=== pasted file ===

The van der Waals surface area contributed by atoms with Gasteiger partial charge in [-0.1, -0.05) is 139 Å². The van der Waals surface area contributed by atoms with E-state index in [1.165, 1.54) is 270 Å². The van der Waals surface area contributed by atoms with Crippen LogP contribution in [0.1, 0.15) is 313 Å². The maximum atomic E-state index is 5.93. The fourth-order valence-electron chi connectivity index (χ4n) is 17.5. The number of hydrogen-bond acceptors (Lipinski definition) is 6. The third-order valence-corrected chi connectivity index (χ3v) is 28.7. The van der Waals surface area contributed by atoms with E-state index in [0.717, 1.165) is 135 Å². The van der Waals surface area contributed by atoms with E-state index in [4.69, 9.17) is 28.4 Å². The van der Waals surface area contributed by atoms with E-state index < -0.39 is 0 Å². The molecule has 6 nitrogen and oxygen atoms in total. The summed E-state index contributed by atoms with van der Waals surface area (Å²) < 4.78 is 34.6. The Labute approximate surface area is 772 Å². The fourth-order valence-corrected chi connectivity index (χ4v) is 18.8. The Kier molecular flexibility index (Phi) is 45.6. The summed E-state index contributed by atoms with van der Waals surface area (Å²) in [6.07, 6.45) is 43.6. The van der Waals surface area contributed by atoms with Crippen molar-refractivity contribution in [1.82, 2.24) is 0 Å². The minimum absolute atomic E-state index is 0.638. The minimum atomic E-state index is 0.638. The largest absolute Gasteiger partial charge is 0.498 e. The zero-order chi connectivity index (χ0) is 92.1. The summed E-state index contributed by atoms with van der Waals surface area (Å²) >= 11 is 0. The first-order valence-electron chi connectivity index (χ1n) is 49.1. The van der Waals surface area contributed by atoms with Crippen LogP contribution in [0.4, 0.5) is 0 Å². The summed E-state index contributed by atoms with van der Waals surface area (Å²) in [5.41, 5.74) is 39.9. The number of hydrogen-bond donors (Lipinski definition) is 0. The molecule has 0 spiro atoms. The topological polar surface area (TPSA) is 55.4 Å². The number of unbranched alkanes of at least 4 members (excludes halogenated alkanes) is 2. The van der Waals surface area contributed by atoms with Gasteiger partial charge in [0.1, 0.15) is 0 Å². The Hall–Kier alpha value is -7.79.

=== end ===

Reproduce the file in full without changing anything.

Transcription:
The van der Waals surface area contributed by atoms with Gasteiger partial charge in [-0.1, -0.05) is 139 Å². The van der Waals surface area contributed by atoms with E-state index in [1.165, 1.54) is 270 Å². The van der Waals surface area contributed by atoms with Crippen LogP contribution in [0.1, 0.15) is 313 Å². The maximum atomic E-state index is 5.93. The fourth-order valence-electron chi connectivity index (χ4n) is 17.5. The number of hydrogen-bond acceptors (Lipinski definition) is 6. The third-order valence-corrected chi connectivity index (χ3v) is 28.7. The van der Waals surface area contributed by atoms with E-state index in [0.717, 1.165) is 135 Å². The van der Waals surface area contributed by atoms with E-state index in [4.69, 9.17) is 28.4 Å². The van der Waals surface area contributed by atoms with E-state index < -0.39 is 0 Å². The molecule has 6 nitrogen and oxygen atoms in total. The summed E-state index contributed by atoms with van der Waals surface area (Å²) < 4.78 is 34.6. The Labute approximate surface area is 772 Å². The fourth-order valence-corrected chi connectivity index (χ4v) is 18.8. The Kier molecular flexibility index (Phi) is 45.6. The summed E-state index contributed by atoms with van der Waals surface area (Å²) in [6.07, 6.45) is 43.6. The van der Waals surface area contributed by atoms with Crippen molar-refractivity contribution in [1.82, 2.24) is 0 Å². The minimum absolute atomic E-state index is 0.638. The minimum atomic E-state index is 0.638. The largest absolute Gasteiger partial charge is 0.498 e. The zero-order chi connectivity index (χ0) is 92.1. The summed E-state index contributed by atoms with van der Waals surface area (Å²) >= 11 is 0. The first-order valence-electron chi connectivity index (χ1n) is 49.1. The van der Waals surface area contributed by atoms with Crippen LogP contribution in [0.4, 0.5) is 0 Å². The summed E-state index contributed by atoms with van der Waals surface area (Å²) in [5.41, 5.74) is 39.9. The number of hydrogen-bond donors (Lipinski definition) is 0. The molecule has 0 spiro atoms. The topological polar surface area (TPSA) is 55.4 Å². The number of unbranched alkanes of at least 4 members (excludes halogenated alkanes) is 2. The van der Waals surface area contributed by atoms with Gasteiger partial charge in [0.1, 0.15) is 0 Å². The Hall–Kier alpha value is -7.79.